As I said earlier, there are already too many problems in the public school system; particularly with all of the latest gun violence. Adding more fuel to the fire is not going to help the situation in the least. We need to remember that children are primarily in school to learn the basics. That is, reading, writing and arithmetic; although as we have already discussed, current curriculums go way beyond this, and teach things of which we Christian parents do not approve. Furthermore, some teachers take upon themselves responsibilities which should be left to the parents. This all goes back to earlier statements I made regarding our children becoming properties of the State.

While I do not believe that Christian prayer time in the public school classroom is possible any longer due to the aforementioned reasons, I do believe that children have the right to speak about whatever topic they wish -- including religion -- during their free time at recess, during lunch break, etc. In other words, any location on campus that is outside of a class in progress should be an acceptable place for students to fully express their freedoms of speech and religion. Of course, it should be done in a respectful and non-intrusive manner. If someone approaches a student with a question, or if the topic of religion comes up naturally in a conversation, then children should not be discouraged or prohibited from discussing it.

While it has been a great while since I last looked into this issue, it is my understanding that after a hard-fought battle, there are now some schools which allow students to participate in after-hour Bible clubs, just as they do with chess clubs and similar extra-curricular activities. If this is indeed the case, at least we have that victory. But I've also heard that mentioning God in graduation speeches will still get students in trouble with the school administration in certain places. If you are interested in learning more about what specific rights students have insofar as their Christian faith is concerned, I encourage you to visit the page below. On it, I have compiled legal information which may be of assistance to you:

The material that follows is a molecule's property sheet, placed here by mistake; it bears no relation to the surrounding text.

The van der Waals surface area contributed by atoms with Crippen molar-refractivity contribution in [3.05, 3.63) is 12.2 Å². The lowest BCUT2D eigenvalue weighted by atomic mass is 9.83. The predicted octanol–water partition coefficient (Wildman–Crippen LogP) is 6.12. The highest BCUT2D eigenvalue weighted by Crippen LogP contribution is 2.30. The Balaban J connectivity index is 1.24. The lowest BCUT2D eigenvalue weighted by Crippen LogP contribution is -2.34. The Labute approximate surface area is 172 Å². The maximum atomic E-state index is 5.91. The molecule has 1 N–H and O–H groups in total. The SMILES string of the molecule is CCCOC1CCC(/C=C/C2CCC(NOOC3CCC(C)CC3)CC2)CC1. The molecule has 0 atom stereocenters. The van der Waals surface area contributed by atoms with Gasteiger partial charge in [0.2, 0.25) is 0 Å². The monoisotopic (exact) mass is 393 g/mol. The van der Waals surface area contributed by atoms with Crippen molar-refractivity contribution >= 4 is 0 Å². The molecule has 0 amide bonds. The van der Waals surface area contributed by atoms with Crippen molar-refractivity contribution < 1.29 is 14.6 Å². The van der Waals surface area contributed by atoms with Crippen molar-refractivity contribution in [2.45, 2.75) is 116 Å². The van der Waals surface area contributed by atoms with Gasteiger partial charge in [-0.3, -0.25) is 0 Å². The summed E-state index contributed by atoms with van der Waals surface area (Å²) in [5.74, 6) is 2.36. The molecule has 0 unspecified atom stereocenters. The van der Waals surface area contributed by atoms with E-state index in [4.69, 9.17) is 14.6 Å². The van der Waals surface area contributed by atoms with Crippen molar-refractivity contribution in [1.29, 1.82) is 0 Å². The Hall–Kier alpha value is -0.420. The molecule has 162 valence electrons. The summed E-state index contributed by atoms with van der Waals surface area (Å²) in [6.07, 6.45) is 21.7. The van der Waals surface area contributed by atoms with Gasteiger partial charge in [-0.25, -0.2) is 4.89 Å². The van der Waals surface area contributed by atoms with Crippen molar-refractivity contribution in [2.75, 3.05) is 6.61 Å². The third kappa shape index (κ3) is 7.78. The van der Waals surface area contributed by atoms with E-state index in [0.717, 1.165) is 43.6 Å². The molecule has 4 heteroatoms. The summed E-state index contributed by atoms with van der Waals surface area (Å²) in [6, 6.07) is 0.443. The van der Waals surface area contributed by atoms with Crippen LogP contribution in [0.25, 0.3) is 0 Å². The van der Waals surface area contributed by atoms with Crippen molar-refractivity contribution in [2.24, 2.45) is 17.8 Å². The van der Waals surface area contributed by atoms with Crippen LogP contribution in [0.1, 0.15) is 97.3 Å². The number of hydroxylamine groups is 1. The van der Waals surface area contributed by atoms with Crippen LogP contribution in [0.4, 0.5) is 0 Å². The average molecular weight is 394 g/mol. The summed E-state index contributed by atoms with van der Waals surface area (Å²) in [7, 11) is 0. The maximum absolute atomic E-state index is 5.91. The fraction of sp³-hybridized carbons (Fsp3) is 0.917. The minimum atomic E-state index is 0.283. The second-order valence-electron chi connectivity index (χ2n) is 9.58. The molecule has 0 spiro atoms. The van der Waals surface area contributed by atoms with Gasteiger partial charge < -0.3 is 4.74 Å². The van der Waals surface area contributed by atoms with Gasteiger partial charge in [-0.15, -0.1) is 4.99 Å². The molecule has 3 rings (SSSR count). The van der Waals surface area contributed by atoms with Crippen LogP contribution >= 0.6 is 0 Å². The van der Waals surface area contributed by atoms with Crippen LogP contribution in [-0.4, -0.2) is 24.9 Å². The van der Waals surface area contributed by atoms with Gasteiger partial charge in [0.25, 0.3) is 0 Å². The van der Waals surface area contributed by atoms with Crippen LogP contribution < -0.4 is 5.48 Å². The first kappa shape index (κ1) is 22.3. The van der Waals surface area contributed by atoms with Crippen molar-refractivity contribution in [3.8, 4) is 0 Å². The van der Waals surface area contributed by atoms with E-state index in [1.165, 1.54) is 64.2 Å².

School Prayer & Separation of Church and State Controversy

While many American Christians are very eager to see prayer restored in the public school classroom, there is one final, very important point to consider regarding this issue, and that is the following: Why is school prayer even necessary? Many of us parents already know what a hostile environment public school is for our Christian children. Do we honestly want to place this added pressure on our children when they already have enough to carry, beginning with working hard to keep up their grades? Perhaps our older children can endure the pressure and being made fun of by mean or non-believing students. Who knows; it may even toughen them up and make of them stronger, better Christians. It will prepare them for the world.